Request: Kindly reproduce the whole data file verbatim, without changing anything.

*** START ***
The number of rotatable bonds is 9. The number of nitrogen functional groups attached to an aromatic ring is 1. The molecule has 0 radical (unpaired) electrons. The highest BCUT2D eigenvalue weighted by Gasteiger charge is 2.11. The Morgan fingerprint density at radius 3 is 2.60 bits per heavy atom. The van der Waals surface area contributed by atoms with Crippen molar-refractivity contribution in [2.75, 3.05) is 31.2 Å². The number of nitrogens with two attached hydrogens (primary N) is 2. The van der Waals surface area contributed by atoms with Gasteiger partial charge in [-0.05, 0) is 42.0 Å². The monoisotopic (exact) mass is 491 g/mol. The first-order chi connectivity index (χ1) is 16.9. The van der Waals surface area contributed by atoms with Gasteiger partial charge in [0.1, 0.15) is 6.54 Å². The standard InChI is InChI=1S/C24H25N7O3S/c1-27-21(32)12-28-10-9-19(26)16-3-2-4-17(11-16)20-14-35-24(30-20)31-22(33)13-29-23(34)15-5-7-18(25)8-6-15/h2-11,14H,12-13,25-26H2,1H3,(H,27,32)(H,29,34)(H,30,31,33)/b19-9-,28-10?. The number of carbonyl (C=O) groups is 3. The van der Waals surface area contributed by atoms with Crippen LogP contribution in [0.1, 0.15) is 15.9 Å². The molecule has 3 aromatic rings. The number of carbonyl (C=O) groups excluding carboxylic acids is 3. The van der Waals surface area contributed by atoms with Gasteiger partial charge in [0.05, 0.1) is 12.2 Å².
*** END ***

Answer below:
The number of rotatable bonds is 9. The number of nitrogen functional groups attached to an aromatic ring is 1. The molecule has 0 radical (unpaired) electrons. The highest BCUT2D eigenvalue weighted by Gasteiger charge is 2.11. The Morgan fingerprint density at radius 3 is 2.60 bits per heavy atom. The van der Waals surface area contributed by atoms with Crippen molar-refractivity contribution in [2.75, 3.05) is 31.2 Å². The number of nitrogens with two attached hydrogens (primary N) is 2. The van der Waals surface area contributed by atoms with Gasteiger partial charge in [-0.05, 0) is 42.0 Å². The monoisotopic (exact) mass is 491 g/mol. The first-order chi connectivity index (χ1) is 16.9. The van der Waals surface area contributed by atoms with Gasteiger partial charge in [0.1, 0.15) is 6.54 Å². The standard InChI is InChI=1S/C24H25N7O3S/c1-27-21(32)12-28-10-9-19(26)16-3-2-4-17(11-16)20-14-35-24(30-20)31-22(33)13-29-23(34)15-5-7-18(25)8-6-15/h2-11,14H,12-13,25-26H2,1H3,(H,27,32)(H,29,34)(H,30,31,33)/b19-9-,28-10?. The number of carbonyl (C=O) groups is 3. The van der Waals surface area contributed by atoms with Crippen LogP contribution in [0.1, 0.15) is 15.9 Å². The molecule has 3 aromatic rings. The number of carbonyl (C=O) groups excluding carboxylic acids is 3. The van der Waals surface area contributed by atoms with Gasteiger partial charge in [0.05, 0.1) is 12.2 Å².